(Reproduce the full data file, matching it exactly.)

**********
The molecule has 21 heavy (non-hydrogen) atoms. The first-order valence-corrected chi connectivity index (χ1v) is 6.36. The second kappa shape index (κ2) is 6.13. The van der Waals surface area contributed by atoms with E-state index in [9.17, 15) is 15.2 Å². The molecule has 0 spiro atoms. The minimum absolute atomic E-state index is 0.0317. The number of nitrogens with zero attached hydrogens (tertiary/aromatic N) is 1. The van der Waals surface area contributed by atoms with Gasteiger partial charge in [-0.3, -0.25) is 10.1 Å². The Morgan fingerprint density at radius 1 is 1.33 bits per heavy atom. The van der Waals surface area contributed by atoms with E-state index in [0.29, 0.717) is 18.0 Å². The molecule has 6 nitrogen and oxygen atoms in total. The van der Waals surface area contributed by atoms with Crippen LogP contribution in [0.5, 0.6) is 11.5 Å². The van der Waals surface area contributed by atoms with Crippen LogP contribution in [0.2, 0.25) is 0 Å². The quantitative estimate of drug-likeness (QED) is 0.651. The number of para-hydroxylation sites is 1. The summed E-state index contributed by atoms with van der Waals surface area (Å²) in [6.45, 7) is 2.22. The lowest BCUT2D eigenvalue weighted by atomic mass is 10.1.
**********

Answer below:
The molecule has 21 heavy (non-hydrogen) atoms. The first-order valence-corrected chi connectivity index (χ1v) is 6.36. The second kappa shape index (κ2) is 6.13. The van der Waals surface area contributed by atoms with E-state index in [9.17, 15) is 15.2 Å². The molecule has 0 spiro atoms. The minimum absolute atomic E-state index is 0.0317. The number of nitrogens with zero attached hydrogens (tertiary/aromatic N) is 1. The van der Waals surface area contributed by atoms with Gasteiger partial charge in [-0.3, -0.25) is 10.1 Å². The Morgan fingerprint density at radius 1 is 1.33 bits per heavy atom. The van der Waals surface area contributed by atoms with E-state index in [0.29, 0.717) is 18.0 Å². The molecule has 6 nitrogen and oxygen atoms in total. The van der Waals surface area contributed by atoms with Crippen LogP contribution in [0.5, 0.6) is 11.5 Å². The van der Waals surface area contributed by atoms with Crippen LogP contribution in [0.2, 0.25) is 0 Å². The quantitative estimate of drug-likeness (QED) is 0.651. The number of para-hydroxylation sites is 1. The summed E-state index contributed by atoms with van der Waals surface area (Å²) in [6.45, 7) is 2.22. The lowest BCUT2D eigenvalue weighted by atomic mass is 10.1.